The Epistle of James and the First Epistle of John
The Epistle of James
Introduction. Scholars have proposed dozens of disparate solutions to the most basic questions regarding the epistle of James (Edgar, 2001). It is indeed difficult to assess genre, audience, message, purpose, and social, historical and cultural setting of this epistle. This is specially so when faced with the challenge of dating this book; though out of scope for this essay, we must at least acknowledge that opinions ranging from mid 30s (Hodges, 2015) to mid second century (Allison, 2015) must be taken into consideration.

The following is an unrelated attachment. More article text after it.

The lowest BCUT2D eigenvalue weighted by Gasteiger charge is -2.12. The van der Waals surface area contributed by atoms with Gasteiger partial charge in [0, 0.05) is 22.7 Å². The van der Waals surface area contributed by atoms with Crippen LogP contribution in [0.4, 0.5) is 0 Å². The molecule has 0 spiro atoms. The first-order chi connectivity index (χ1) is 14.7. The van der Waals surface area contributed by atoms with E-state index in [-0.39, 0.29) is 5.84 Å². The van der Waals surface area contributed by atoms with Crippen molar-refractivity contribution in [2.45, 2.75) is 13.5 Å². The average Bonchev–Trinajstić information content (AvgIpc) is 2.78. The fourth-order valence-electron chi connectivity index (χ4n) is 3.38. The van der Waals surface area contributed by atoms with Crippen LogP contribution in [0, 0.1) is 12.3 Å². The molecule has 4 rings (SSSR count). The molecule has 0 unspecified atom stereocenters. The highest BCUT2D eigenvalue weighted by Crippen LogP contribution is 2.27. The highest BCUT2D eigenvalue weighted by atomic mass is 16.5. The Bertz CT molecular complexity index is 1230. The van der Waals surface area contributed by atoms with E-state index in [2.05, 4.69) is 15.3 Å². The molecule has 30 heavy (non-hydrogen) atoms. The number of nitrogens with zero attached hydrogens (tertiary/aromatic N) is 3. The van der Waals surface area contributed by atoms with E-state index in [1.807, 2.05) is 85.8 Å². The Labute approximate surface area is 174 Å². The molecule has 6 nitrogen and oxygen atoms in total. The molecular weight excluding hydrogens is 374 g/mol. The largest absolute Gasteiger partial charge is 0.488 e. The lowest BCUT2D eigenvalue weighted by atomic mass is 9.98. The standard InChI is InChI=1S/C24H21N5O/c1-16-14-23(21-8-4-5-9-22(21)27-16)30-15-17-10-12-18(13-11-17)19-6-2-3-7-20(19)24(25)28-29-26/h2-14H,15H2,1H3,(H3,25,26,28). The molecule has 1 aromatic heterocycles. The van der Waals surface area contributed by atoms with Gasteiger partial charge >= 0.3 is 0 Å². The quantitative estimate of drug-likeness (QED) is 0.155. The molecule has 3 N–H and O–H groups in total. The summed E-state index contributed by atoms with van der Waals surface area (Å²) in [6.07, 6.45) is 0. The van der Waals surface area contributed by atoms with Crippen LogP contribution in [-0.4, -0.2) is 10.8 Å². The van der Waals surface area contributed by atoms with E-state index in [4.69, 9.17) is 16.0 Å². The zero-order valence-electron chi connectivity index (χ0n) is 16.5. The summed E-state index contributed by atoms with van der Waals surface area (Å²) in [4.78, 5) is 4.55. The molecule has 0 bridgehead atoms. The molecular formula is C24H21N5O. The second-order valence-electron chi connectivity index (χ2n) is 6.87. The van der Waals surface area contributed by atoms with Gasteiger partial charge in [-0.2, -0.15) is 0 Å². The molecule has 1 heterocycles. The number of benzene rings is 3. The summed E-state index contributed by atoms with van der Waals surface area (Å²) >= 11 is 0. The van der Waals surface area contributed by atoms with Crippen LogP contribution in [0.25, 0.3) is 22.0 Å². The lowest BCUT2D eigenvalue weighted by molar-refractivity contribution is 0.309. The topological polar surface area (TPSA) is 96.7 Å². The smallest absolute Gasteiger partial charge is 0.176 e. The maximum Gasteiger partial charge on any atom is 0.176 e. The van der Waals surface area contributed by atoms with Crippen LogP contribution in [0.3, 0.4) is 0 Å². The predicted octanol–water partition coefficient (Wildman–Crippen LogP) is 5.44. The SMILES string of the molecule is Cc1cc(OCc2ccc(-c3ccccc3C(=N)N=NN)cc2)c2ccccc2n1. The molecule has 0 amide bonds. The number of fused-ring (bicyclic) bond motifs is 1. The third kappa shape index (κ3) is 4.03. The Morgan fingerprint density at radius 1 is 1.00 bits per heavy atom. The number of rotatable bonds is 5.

Popular views that see James as mere wisdom literature (Bauckham, 1999, as cited in Baker, 2002), as paraenesis (Dibelius, 1976 as cited in Moo, 2015), or as diatribe (Ropes, 1916 as cited in Edgar, 2001), and generally lacking logical structure, have been challenged in the past few decades (Jackson-McCabe, 2003; Reiher, 2013; Moo, 2015). James cannot be taken as a discourse in a vacuum without neglecting the socio-historical background and impacting our understanding of message and purpose. However, Moo’s (2015) suggestion that James is a homily then transcribed in epistolary form allows to retain both exhortation and wisdom characteristics, now underpinned by a historical setting providing us with occasion, motive, audience, and social situation, and thus shedding new light on the message.